International Journal of Textile Science

p-ISSN: 2325-0119    e-ISSN: 2325-0100

2014;  3(1): 12-16


Effect of Elastane on Single Jersey Knit Fabric Properties - Physical & Dimensional Properties

Abu Yousuf Mohammad Anwarul Azim1, Kazi Sowrov2, Mashud Ahmed2, H. M. Rakib Ul Hasan3, Md. Abdullah Al Faruque2

1Department of Textile Engineering, Primeasia University, Dhaka, 1213, Bangladesh

2Department of Fabric Manufacturing Engineering, Bangladesh University of Textiles, Dhaka, 1208, Bangladesh

3Department of Textile Engineering, Daffodil International University, Dhaka, 1207, Bangladesh

Correspondence to: Abu Yousuf Mohammad Anwarul Azim, Department of Textile Engineering, Primeasia University, Dhaka, 1213, Bangladesh.


Copyright © 2014 Scientific & Academic Publishing. All Rights Reserved.


The dimensional and physical Properties of Cotton/elastane single jersey fabrics varies as compared with fabrics knitted from 100% cotton yarn. The object of this study is to investigate how it varies when the fabrics are made from 100% cotton yarn and cotton/elastane blended yarns & also to study the effect of elastane on the basic principle physical properties like GSM, Air Permeability, Pilling, Spirality, Loop length, Course Spacing, Wale Spacing, course/cm, wales/Spacing, Stitch density, Bursting Strength & Shrinkage test. This would help commercial knit manufecturer to understand the effect of elastane on fabric properties. On Going with this work we have considered two different fabrics made from above mentioned raw materials and have tested some important dimensional and physical properties of those fabrics. The results will be presented further ahead with comparing tables and charts.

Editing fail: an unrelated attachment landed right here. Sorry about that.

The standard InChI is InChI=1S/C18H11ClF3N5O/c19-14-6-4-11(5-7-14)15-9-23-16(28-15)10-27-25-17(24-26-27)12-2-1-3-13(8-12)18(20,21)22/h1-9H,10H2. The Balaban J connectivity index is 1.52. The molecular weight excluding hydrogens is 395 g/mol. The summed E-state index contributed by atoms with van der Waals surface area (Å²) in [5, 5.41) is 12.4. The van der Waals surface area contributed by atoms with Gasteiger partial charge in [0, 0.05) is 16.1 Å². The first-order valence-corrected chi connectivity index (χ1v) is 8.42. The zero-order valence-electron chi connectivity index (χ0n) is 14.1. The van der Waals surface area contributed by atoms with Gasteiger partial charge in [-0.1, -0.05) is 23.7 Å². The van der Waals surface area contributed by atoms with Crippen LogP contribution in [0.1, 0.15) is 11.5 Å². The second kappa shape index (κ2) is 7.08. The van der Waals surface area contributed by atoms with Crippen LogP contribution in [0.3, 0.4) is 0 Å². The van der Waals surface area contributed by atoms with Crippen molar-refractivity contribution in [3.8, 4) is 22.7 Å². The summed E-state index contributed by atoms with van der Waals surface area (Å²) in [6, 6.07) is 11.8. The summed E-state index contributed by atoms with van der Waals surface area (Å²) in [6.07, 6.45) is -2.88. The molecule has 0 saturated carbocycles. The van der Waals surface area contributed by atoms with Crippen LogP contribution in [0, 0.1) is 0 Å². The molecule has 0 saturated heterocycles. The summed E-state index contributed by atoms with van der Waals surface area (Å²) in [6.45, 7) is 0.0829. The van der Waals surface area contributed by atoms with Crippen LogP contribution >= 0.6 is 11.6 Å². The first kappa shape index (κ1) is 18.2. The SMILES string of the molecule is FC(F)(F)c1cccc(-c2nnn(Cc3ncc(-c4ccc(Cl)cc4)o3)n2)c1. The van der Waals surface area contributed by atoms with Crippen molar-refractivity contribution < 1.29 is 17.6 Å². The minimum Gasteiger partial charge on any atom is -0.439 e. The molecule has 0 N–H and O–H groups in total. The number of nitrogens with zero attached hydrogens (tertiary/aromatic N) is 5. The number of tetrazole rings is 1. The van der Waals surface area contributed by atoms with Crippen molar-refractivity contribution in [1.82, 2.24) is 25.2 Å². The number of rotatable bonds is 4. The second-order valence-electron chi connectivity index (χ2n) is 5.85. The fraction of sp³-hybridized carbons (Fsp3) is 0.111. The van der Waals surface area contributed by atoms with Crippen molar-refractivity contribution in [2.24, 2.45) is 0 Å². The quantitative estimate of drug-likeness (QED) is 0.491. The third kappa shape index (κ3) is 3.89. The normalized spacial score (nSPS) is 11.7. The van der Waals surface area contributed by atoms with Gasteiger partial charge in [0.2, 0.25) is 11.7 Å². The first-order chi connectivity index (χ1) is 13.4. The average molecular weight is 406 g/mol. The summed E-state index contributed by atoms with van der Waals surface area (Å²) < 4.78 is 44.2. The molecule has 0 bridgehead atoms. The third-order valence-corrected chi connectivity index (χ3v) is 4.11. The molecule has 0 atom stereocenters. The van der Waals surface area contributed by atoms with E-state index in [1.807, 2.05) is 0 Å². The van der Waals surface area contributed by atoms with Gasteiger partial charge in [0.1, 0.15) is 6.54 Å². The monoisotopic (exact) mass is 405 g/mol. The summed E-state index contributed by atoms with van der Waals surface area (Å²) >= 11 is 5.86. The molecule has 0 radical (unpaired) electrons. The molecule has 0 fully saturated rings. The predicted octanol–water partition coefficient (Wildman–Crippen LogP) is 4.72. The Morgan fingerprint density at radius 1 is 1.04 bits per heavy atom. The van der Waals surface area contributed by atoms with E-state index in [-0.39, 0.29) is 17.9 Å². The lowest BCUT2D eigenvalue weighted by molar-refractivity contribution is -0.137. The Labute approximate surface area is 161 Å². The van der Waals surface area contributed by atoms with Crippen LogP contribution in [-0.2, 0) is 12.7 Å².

Keywords: Knit fabrics, Elastane, Cotton, Fabric properties, Comparison

Cite this paper: Abu Yousuf Mohammad Anwarul Azim, Kazi Sowrov, Mashud Ahmed, H. M. Rakib Ul Hasan, Md. Abdullah Al Faruque, Effect of Elastane on Single Jersey Knit Fabric Properties - Physical & Dimensional Properties, International Journal of Textile Science, Vol. 3 No. 1, 2014, pp. 12-16. doi: 10.5923/j.textile.20140301.03.